Body Image In The 1900s

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Introduction For a long period in the United States, the ideal woman was one who stayed at home to take care of her children and keep her home clean, while her husband went out to work. This has been the set role of women for centuries because they are historically considered inferior to men. Traditionally, women were considered weak and incapable of performing any work requiring a physical effort or intellectual capacity. Even during major events and wars, they were expected to assume roles that were merely supportive of men. However, despite all the boundaries that society set for them, women did not stand, watching the ongoing cycle of life from their windows; they fought and worked hard to achieve a reassessment of the traditional…show more content…
It witnessed a tremendous change in the ideal female body image, which also changed from one decade to another. In The twentieth century, women started gaining more rights and expressing themselves more, witnessing a rise in women’s movements and newly formed organizations, a new generation of female artists, photographers, and writers. Females were emerging out of the set boundaries that the society had set for them and joined the workforce, contributing a lot to society. This offset feminine freedom was reflected through the way women represented themselves. They started exposing more of their bodies, like their ankles and then their legs. Corsets were common among women. They were a type of body suit laced in the back, which was worn to enhance women’s hips and breasts, while making their waists seem as thin as possible. The use of corsets started in the 1800s and continued until the 1920s. (Cohen,1984). It was later attacked for its restrictiveness, both in breathing and movement. According to Featherstone (1982), the 1900s began to use cosmetics, fashion, Hollywood, and advertisements to represent the female body image. The popular look of the late 1800s continued until the early 1900s. This look was the "Gibson Girl," who was tall and thin, yet with ample bosom and hips and an exaggerated S-curve that she showed off by wearing a swan-bill corset. Swedish dancer, Lisa Fonssagrives, became the…show more content…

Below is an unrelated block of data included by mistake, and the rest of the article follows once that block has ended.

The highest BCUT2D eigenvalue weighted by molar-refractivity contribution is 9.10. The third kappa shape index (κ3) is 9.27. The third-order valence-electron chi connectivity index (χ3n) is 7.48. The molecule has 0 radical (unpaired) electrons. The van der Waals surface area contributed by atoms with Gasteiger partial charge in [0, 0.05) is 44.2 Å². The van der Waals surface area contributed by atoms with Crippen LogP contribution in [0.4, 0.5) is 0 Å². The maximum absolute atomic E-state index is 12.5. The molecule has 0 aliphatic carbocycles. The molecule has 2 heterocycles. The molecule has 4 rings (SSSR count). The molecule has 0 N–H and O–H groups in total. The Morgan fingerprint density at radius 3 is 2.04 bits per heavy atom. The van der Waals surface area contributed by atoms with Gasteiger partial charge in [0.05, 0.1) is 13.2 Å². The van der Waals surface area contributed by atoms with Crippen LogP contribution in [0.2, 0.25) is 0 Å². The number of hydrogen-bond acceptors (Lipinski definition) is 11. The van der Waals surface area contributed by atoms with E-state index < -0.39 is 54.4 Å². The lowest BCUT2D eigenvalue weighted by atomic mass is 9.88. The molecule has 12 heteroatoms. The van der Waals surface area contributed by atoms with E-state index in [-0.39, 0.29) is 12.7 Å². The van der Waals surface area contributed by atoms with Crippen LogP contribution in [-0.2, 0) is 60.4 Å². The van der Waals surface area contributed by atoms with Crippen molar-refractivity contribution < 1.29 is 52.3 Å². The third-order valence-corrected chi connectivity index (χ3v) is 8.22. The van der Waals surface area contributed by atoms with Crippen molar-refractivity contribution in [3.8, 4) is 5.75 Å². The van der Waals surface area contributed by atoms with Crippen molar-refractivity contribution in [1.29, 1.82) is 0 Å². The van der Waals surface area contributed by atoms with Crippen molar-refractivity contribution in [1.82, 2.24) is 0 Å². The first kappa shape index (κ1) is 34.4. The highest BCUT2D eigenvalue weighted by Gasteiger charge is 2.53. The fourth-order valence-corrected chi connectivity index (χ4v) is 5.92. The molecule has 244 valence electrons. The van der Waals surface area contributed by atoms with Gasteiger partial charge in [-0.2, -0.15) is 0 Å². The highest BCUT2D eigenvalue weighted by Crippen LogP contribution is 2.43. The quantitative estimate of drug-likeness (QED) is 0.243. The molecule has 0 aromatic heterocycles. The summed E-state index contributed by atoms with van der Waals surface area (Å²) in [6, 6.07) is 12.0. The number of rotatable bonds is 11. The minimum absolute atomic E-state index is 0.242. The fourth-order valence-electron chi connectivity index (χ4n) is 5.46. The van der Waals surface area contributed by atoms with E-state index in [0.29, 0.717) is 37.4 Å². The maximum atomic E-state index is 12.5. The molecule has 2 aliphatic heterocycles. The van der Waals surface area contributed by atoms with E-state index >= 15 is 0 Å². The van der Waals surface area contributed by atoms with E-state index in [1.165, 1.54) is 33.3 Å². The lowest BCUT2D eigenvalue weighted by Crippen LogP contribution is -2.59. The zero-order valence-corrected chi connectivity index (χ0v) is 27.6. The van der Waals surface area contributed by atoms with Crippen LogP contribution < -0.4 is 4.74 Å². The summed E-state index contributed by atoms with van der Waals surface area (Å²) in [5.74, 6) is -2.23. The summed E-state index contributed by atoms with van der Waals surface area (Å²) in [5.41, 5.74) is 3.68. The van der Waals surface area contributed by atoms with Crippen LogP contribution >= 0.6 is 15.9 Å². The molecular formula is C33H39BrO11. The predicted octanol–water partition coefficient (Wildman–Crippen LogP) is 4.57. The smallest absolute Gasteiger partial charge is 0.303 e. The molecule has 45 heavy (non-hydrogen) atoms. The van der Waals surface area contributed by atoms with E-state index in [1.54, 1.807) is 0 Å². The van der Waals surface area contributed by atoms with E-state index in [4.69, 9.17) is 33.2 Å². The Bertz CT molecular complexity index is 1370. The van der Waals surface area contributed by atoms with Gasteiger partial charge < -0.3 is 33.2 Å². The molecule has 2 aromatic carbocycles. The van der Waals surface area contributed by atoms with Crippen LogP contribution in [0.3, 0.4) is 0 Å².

Overweight or average women were no longer in the picture, but instead underweight women became the ideal for actresses, dancers, and models. This era started when British model Twiggy, with a BMI of 15, started appearing on the screens and covers of magazines with her skinny body, flat chest, and boyish looks that made her shine between other models and become an international supermodel. In the 1960s being thin was main stream, and magazines started using thinner models. At that time, women were still highly objectified even in advertisements to appeal to male buyers; and sexuality was liberally expressed through the media. As the slim image started spreading, women became more concerned with their weight, trying to reach the measurements that were seen as "fit." Susan Ice MD, an expert in eating disorders and medical director of the Renfrew Center in Philadelphia, has lectured about the rise in eating disorders. She explains, "The incidence of eating disorders has doubled since the 1960s and is increasing in younger age groups, in children as young as seven. Forty percent of 9-year-old girls have dieted and even 5-year-olds are concerned about

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